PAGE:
Soul food is beloved by many people across the globe. While certain main dishes garner the bulk of that love, soul food desserts, such as the following recipe for “Miss Ruthie’s Old-Fashioned Peach Cobbler” from Patty Pinner’s “Sweets: Soul Food Desserts & Memories” (Ten Speed Press) can complete a meal and keep friends and family coming back for more.
Miss Ruthie’s Old-Fashioned Peach Cobbler
Makes one 8-inch cobbler
1 unbaked double pie crust (see below)
8 cups peeled and sliced fresh peaches
2 cups granulated sugar
1/4 cup all-purpose flour
1/2 teaspoon ground cinnamon
1/2 teaspoon ground nutmeg
1/8 teaspoon ground allspice
1/2 cup (1 stick) unsalted butter, melted
1 teaspoon vanilla extract
Preheat the oven to 475 F.
Lightly butter an 8-inch square glass dish. Set it aside.
Prepare the pasty for a double-crust pie. Set it aside.
Combine the peaches, sugar, flour, cinnamon, nutmeg, and allspice in a 4-quart Dutch oven. Allow the mixture to sit until the dry ingredients are dissolved and a syrup forms, about 15 minutes. Bring the peach mixture to a boil over medium heat. Decrease the heat to low and cook until the peaches are tender, about 10 minutes. Remove the mixture from the heat and add the butter.
Roll out half of the pie pastry, then cut it into an 8-inch square. Spoon half of the peach mixture into the prepared dish. Cover the mixture with the pastry square. Bake 12 to 14 minutes, or until lightly browned. Take the dish out of the oven and spoon the remaining peach mixture over the baked pastry. Roll out the remaining pastry, then cut it into strips about an inch wide. Arrange the strips in a loose lattice pattern over the peach mixture. Bake an additional 15 to 20 minutes, or until browned. Remove from the oven. Serve warm.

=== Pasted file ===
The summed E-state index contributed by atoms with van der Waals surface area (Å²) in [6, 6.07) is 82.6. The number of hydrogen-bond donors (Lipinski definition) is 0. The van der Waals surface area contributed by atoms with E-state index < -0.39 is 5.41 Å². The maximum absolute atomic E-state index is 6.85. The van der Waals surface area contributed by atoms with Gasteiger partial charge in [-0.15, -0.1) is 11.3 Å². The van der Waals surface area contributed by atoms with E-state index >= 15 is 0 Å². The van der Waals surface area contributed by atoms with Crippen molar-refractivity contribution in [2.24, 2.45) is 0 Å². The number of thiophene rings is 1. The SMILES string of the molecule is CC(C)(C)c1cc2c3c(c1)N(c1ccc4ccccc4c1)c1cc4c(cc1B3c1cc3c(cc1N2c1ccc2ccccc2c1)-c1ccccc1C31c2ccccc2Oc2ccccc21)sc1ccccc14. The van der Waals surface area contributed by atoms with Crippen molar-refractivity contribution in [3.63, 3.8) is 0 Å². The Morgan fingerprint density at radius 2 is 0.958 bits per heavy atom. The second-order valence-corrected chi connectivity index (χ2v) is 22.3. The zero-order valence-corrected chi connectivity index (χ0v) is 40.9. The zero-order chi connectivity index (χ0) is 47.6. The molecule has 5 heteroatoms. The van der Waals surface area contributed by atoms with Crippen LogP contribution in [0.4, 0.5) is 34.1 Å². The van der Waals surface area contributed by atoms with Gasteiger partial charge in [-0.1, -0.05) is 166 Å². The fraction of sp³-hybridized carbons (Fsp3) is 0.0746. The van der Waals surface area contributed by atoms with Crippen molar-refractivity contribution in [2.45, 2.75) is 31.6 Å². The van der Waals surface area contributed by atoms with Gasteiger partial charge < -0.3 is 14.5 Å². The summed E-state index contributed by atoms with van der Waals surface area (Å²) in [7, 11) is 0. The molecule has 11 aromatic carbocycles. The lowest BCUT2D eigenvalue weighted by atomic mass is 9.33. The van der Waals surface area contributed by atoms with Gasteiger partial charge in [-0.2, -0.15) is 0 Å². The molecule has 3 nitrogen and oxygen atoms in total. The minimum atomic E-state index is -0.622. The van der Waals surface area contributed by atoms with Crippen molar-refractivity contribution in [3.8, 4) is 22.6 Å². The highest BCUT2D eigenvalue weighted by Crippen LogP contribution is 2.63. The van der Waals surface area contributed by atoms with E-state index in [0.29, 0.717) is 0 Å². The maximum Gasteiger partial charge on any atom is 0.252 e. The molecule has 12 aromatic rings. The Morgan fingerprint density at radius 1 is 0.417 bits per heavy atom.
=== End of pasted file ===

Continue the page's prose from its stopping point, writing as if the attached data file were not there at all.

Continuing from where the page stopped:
Double Pie Crust
2 cups all-purpose flour, sifted
1/2 teaspoon salt
1 cup vegetable shortening, chilled
1 egg, beaten
6 tablespoons cold milk
In a bowl, combine the flour and salt. Cut the shortening into the dry ingredients with a fork or by pinching the shortening into the flour mixture with your fingers. The result should be coarse crumbs and small clumps the size of peas. Add the egg and mix well. Add the milk 1 tablespoon at a time. Don’t be afraid to add more milk if necessary to achieve a dough that’s wet enough to form into a ball. Being careful not to overwork the dough, form the dough into a ball with your hands. Wrap the ball in plastic, then chill in the refrigerator for 30 minutes. Transfer the dough from the refrigerator to a lightly floured surface. Flatten the ball slightly and dust the top of it with flour before rolling it out with a rolling pin. Divide the dough into two portions before rolling. Begin rolling at the center of the dough and work outward. Roll the dough out into a circle about 4 inches wider than the pie pan it will be placed in